O.S. Ogah1,2, A. Adebiyi1,2 A. Aje2, A.M. Adeoye1,2 , O.O. Oladapo1,2, T.A. Adeyanju2, O.A. Orimolade2, C.D. Eze2, A.O. Babatunde3, M.F. Okeke3
- Department of Medicine, University of Ibadan, Nigeria..
- Department of Medicine, University College Hospital, Ibadan.
- Clinical Student, College of Medicine, University of Ibadan, Ibadan
Background: Cardiomyopathies contribute about 18.2-40.2% (average- 21.4%) to the global burden of heart failure of which dilated cardiomyopathy (DCM) is a major cause. DCM is the second commonest cause of heart failure in Ibadan. The gender differences in the clinical profile has not been described in our setting.
Objective: In this study, we set out to describe the gender differences in the pattern and presentation of DCM at the University College Hospital, Ibadan, Nigeria.
Methods: This was an analysis of a prospectively collected data over a period of 5 years (August 1, 2016 to July 31, 2021).
Results: A total of 117 subjects, 88 males (75.3%) and 29 females (24.8%) aged 50.30 ± 14.7 years (range, 17 to 86 years). Males had significantly achieved a higher educational level than females (p = 0.004). Males were more likely to be employed and had more monthly income compared to females. Males were significantly more likely to use alcohol and smoke cigarette (p = 0.0001 and 0.001 respectively). Females were more likely to be in NYHA class III/IV. There was no statistically significant difference in the relationship between any medication and gender of participants (p > 0.05).
Conclusions: DCM is a disease of young and middle-aged adults in our population. The commonest age group was 20-39 years and there was male preponderance. There were some gender differences in the clinical profile of the disease in our environment.
Keywords: Dilated cardiomyopathy, Heart failure, Left ventricular fail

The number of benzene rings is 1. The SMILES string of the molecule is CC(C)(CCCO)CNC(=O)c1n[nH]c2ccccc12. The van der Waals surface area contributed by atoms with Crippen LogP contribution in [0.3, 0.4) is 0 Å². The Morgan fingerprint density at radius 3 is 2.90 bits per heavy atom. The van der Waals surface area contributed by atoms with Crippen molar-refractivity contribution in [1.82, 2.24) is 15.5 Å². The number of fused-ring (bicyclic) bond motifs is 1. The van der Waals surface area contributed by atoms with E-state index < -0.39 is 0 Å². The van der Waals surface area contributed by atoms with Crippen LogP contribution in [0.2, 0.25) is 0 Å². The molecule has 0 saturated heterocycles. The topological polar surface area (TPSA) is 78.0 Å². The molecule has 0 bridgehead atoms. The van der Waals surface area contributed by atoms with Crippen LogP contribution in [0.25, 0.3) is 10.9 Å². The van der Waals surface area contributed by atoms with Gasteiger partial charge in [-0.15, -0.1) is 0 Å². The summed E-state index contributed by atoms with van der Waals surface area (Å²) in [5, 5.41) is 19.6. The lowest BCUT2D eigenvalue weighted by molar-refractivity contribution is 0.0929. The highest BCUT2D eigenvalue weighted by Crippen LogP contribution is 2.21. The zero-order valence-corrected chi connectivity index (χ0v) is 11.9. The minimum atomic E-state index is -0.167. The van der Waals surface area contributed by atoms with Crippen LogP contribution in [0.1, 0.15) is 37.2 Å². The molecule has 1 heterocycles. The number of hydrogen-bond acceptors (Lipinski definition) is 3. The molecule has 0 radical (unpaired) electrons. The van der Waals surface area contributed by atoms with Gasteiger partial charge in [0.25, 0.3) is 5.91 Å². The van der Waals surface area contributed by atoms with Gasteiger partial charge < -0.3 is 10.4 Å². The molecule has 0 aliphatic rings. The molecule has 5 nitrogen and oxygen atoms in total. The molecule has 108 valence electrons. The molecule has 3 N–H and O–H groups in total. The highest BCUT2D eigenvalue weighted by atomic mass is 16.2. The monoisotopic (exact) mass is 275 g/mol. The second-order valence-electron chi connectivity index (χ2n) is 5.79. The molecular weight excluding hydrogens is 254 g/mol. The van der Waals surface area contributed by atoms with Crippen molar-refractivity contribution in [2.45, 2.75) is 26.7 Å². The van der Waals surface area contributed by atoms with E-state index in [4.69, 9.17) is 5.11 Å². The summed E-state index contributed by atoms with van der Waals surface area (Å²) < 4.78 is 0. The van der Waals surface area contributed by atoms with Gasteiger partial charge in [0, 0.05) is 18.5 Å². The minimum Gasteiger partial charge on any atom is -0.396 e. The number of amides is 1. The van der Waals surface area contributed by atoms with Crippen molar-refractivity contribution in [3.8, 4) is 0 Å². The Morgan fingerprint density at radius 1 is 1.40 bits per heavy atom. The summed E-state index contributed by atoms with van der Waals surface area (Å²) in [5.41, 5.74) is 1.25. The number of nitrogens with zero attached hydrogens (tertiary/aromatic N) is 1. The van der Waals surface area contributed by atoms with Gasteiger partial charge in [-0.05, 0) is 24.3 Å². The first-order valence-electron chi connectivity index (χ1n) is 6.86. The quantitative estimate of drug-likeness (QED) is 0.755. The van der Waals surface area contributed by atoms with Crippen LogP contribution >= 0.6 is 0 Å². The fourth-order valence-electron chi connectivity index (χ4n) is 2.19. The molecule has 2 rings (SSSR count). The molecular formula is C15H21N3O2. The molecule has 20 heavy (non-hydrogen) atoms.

Dr. O.S. Ogah
Department of Medicine,
University of Ibadan,
Date of Acceptance: 30th Dec., 2022
Dilated Cardiomyopathy (DCM) is ranked second in the causes of heart failure in Nigeria behind hypertensive heart failure.1-3 The clinical picture at the time of diagnosis can vary widely from patient to patient; some have no symptoms, whereas others have progressive refractory heart failure. Males have a 2.5- fold increase in risk, as compared with females, that is unexplained by socioeconomic factors, alcohol intake or other variables.4
Several gender differences have been reported in patients with DCM with respect to clinical presentation, risk factors, pathophysiology, and prognosis.5-9 Women generally fare much better than men. Although these important gender differences have been previously investigated in patients with DCM in high income countries5-9, little is known about the gender differences in DCM in Nigeria. The aim of this study is to determine the gender differences on the clinical and echocardiographic profile of patients with DCM in Ibadan, Nigeria.
MATERIALS AND METHODS
This was an observational study conducted at the Cardiology Unit, Department of Medicine, University College Hospital, Ibadan, Nigeria. Ethical approval for the study was obtained from the University of Ibadan/University College Hospital, Ethics Review Committee as part of the Ibadan Heart Failure Project. Consecutive cases of DCM who presented to the hospital during the study period were recruited. They were recruited over a period of 5 years from August 1st 2016 to July 31st 2021. Data were collected using pretested structured questionnaire.
Information collected included biodata, clinical features and echocardiographic findings. After written informed consent, a detailed history was taken and physical examination was carried out. Key points of the history included the sociodemographic characteristics, presenting symptoms, type of underlying heart disease, drug history including cancer chemotherapy. All the participants had baseline anthropometric measurements of weight and height for the calculation of body mass index (BMI). Blood investigations in the form of complete blood count, fasting blood glucose, renal function tests were done. Echocardiography was done for all the patients.
DCM was diagnosed by the presence of ventricular dilatation and systolic dysfunction (LV ejection fraction <45%) on echocardiography in the absence of coronary artery disease, hypertension or valvular disease. (10) All the patients were treated for cardiac failure by using diuretics, ACE inhibitors, mineralocorticoid antagonist, cardio-selective beta blockers, and occasionally cardiac glycosides. In some of the patients, anticoagulants and anti-arrhythmic drugs were also used when indicated.
Subjects who were unwilling to participate, those with coronary artery disease, cancer, rheumatic heart disease,
hypertrophic cardiomyopathy, hypertensive heart disease, and congenital heart disease, or evidence of restrictive cardiomyopathy or constrictive heart disease were excluded.